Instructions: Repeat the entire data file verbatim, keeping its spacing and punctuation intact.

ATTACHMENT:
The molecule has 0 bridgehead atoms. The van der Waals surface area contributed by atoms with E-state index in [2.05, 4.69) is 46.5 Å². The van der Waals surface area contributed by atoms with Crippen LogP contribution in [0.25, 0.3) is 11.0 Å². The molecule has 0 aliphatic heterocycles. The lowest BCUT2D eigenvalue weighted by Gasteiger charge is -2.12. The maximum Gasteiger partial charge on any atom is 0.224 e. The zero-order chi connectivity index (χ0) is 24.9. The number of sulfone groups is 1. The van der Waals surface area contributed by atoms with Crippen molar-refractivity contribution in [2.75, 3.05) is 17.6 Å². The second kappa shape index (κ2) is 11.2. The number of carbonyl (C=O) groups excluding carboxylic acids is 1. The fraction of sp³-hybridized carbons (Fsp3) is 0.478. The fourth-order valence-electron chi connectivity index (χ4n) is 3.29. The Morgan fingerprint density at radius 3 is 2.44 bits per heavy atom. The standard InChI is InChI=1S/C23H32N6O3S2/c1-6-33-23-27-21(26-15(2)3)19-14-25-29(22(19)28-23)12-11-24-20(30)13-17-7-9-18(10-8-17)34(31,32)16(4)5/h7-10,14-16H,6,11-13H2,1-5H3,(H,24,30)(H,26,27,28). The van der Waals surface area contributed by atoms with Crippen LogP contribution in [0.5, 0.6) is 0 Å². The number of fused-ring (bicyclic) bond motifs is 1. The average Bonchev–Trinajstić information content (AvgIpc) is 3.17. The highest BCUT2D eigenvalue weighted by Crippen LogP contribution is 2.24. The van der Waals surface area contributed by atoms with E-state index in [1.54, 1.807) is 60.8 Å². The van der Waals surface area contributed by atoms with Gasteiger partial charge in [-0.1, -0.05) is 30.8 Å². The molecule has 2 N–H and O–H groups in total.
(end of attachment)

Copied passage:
The molecule has 0 bridgehead atoms. The van der Waals surface area contributed by atoms with E-state index in [2.05, 4.69) is 46.5 Å². The van der Waals surface area contributed by atoms with Crippen LogP contribution in [0.25, 0.3) is 11.0 Å². The molecule has 0 aliphatic heterocycles. The lowest BCUT2D eigenvalue weighted by Gasteiger charge is -2.12. The maximum Gasteiger partial charge on any atom is 0.224 e. The zero-order chi connectivity index (χ0) is 24.9. The number of sulfone groups is 1. The van der Waals surface area contributed by atoms with Crippen molar-refractivity contribution in [2.75, 3.05) is 17.6 Å². The second kappa shape index (κ2) is 11.2. The number of carbonyl (C=O) groups excluding carboxylic acids is 1. The fraction of sp³-hybridized carbons (Fsp3) is 0.478. The fourth-order valence-electron chi connectivity index (χ4n) is 3.29. The Morgan fingerprint density at radius 3 is 2.44 bits per heavy atom. The standard InChI is InChI=1S/C23H32N6O3S2/c1-6-33-23-27-21(26-15(2)3)19-14-25-29(22(19)28-23)12-11-24-20(30)13-17-7-9-18(10-8-17)34(31,32)16(4)5/h7-10,14-16H,6,11-13H2,1-5H3,(H,24,30)(H,26,27,28). The van der Waals surface area contributed by atoms with Crippen LogP contribution in [0.5, 0.6) is 0 Å². The number of fused-ring (bicyclic) bond motifs is 1. The average Bonchev–Trinajstić information content (AvgIpc) is 3.17. The highest BCUT2D eigenvalue weighted by Crippen LogP contribution is 2.24. The van der Waals surface area contributed by atoms with E-state index in [1.54, 1.807) is 60.8 Å². The van der Waals surface area contributed by atoms with Gasteiger partial charge in [-0.1, -0.05) is 30.8 Å². The molecule has 2 N–H and O–H groups in total.